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ESRA19-0268 Evaluation of quadratus lumborum block after laparoscopic cholecystectomy
  1. JS Vamnes1,
  2. M Sörenstua1,
  3. KI Solbakk1,
  4. B Sterud1 and
  5. AC Linqvist Leonardsen2
  1. 1Ostfold Hospital Trust, Department of Anesthesia, Moss, Norway
  2. 2Østfold University College, Faculty of Health and Welfare, Fredrikstad, Norway


Background and aims Postoperative pain is an expected but undesirable outcome after surgery. Quadratus lumborum block (QLB) is recommended as part of a multi-modal approach for reducing postoperative pain in laparoscopic and open surgery. the aim of this study was to investigate the efficacy of a bilateral, transmuscular QLB versus traditional oral and/or parenteral analgesics solely, after laparoscopic cholecystectomy.

Methods 75 patients scheduled for ambulatory laparoscopic cholecystectomy were randomly selected to one of the following groups: 1) Group QLB. Preoperative: Ropivacaine 3,75 mg/ml, 20 ml bilaterally; 2) Placebo group. Preoperative: lsotonic saline, 20 ml bilaterally; and 3) Control group. Postoperative: Parenteral and oral analgesics. Subcutaneous wound infiltration with Ropivacaine 2 mg/ml, 20 ml was administered to all patients. Anaesthesia was induced and maintained with Propofol and Remifentanil. Opioid analgesics consumption and pain on a Numeric Rating Scale (NRS 0–10) were recorded during the stay in the recovery room, and assessed postoperatively through phone contact after 24, 48 and 168 hours, respectively. the study was approved by the Regional Committee for Medical and Health Research Ethics ( 2017/1894) and Clinical Trials (NCT03437187).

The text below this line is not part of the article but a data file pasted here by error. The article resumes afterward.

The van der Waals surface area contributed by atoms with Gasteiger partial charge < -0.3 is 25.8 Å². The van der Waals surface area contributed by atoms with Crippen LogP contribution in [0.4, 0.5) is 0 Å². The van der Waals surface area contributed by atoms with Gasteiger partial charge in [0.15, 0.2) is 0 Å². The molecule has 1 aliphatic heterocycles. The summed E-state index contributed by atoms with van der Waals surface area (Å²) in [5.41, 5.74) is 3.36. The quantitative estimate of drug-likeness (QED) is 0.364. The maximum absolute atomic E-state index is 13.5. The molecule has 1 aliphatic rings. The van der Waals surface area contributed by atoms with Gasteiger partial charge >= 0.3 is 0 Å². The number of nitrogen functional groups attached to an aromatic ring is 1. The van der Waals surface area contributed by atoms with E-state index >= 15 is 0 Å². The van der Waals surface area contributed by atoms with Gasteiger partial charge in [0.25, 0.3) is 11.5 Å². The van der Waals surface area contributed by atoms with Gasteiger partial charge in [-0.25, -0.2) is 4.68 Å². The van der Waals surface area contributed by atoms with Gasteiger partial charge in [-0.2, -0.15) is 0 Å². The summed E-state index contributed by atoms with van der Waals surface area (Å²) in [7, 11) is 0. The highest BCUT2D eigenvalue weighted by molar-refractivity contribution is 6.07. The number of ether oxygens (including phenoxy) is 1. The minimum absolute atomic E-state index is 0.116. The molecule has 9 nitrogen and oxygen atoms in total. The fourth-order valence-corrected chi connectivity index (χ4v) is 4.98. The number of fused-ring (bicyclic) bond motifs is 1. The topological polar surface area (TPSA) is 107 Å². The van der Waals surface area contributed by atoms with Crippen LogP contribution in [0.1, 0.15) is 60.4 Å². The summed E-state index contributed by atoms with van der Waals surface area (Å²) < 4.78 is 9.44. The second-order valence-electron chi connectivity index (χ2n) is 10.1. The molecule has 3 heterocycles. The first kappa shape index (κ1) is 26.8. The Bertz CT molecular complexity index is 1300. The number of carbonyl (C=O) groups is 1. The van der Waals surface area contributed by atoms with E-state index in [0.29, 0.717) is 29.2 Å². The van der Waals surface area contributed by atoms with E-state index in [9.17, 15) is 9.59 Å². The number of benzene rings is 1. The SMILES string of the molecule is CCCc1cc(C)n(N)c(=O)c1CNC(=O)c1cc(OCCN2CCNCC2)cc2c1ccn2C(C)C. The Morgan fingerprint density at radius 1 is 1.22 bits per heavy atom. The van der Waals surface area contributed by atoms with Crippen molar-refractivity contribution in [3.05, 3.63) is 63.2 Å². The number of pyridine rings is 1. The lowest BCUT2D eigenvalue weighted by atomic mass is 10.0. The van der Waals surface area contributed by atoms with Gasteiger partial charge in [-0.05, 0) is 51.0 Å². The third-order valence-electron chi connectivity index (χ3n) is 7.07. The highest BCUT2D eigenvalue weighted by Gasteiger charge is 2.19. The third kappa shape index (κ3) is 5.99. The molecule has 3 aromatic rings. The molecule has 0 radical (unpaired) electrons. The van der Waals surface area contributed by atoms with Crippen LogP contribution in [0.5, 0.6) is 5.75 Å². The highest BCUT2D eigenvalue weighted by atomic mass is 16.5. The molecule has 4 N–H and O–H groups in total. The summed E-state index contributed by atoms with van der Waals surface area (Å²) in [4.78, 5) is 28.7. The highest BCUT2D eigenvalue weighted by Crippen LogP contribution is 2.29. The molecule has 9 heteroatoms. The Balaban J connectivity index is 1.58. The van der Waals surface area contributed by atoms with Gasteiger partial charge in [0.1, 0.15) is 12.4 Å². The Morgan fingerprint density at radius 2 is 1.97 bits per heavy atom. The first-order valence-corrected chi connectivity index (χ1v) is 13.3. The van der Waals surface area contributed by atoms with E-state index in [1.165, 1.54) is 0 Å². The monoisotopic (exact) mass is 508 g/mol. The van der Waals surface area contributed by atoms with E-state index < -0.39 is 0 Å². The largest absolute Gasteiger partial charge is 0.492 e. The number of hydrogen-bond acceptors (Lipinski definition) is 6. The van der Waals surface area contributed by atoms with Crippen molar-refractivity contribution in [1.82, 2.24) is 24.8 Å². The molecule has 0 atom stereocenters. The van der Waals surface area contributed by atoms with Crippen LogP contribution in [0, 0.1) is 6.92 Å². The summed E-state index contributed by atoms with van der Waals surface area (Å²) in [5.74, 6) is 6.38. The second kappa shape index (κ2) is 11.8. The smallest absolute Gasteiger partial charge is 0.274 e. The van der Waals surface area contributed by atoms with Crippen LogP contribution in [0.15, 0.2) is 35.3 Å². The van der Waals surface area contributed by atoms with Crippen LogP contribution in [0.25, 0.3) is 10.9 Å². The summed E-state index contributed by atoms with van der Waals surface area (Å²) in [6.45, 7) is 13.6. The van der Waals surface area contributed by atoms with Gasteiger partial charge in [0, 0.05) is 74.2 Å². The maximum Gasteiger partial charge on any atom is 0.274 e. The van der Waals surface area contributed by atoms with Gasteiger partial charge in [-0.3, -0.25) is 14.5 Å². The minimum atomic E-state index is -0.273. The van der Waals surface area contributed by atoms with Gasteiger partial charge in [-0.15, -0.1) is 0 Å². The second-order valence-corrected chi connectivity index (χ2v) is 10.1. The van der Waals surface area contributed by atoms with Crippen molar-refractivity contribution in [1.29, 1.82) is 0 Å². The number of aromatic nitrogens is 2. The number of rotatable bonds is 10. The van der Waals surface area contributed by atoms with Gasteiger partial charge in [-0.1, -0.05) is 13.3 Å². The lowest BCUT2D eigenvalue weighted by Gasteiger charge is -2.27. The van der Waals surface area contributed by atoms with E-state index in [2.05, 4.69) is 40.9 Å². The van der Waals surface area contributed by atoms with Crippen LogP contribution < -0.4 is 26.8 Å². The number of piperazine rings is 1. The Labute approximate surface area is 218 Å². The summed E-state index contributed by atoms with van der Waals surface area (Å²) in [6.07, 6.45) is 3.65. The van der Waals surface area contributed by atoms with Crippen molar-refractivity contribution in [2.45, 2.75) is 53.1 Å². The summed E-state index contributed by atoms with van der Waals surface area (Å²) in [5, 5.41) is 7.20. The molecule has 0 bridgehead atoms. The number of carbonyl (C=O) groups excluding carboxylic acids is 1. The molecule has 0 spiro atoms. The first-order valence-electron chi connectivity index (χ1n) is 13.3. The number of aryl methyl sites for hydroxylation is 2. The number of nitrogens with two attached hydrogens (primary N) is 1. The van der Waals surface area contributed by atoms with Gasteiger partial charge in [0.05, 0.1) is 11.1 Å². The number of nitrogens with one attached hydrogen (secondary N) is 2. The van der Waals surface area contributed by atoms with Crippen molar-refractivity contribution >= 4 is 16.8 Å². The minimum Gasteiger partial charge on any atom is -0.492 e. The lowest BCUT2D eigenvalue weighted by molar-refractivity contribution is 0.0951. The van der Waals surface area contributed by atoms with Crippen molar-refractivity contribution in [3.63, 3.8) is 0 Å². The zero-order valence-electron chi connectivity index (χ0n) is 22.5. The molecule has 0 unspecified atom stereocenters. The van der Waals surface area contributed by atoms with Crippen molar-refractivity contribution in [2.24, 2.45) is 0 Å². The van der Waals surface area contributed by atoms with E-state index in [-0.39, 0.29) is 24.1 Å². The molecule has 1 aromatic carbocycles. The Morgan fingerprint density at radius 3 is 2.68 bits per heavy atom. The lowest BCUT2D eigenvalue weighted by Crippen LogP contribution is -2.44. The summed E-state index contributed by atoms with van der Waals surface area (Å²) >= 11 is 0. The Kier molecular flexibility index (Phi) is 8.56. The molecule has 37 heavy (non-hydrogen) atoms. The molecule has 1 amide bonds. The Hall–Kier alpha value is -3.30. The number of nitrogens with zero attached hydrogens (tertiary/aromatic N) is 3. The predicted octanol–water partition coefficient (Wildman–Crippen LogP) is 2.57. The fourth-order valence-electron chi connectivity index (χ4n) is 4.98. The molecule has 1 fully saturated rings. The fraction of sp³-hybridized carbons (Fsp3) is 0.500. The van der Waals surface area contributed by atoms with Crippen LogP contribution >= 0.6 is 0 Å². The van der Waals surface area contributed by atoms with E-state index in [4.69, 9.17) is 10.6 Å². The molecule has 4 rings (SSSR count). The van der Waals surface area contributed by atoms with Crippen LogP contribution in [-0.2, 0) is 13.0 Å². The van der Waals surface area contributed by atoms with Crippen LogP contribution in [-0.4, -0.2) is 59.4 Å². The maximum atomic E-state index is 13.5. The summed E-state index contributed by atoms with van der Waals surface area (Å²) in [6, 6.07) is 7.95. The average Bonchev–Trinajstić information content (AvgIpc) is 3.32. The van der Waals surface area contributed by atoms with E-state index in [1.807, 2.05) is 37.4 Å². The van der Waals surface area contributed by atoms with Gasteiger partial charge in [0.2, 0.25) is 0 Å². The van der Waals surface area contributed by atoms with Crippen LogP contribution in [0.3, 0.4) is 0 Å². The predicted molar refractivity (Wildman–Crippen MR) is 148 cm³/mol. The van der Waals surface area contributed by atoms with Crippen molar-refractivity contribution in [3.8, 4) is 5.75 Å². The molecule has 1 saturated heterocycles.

Results Duration of surgery and intraoperative consumption of analgesics were similar in all groups. the consumption of oral morphine equivalents and NRS score at 24, 48 and 168 hours postoperatively, as well as nausea and satisfaction showed no statistical differences between the groups.

Abstract ESRA19-0268 Figure 1

Consumption of morphine equivalents

Abstract ESRA19-0268 Figure 2

Pain score (NRS 0 – 10)

Abstract ESRA19-0268 Figure 3

Conclusions Even though recommended, this study could not identify beneficial effects of QLB versus oral or parenteral analgesics solely.

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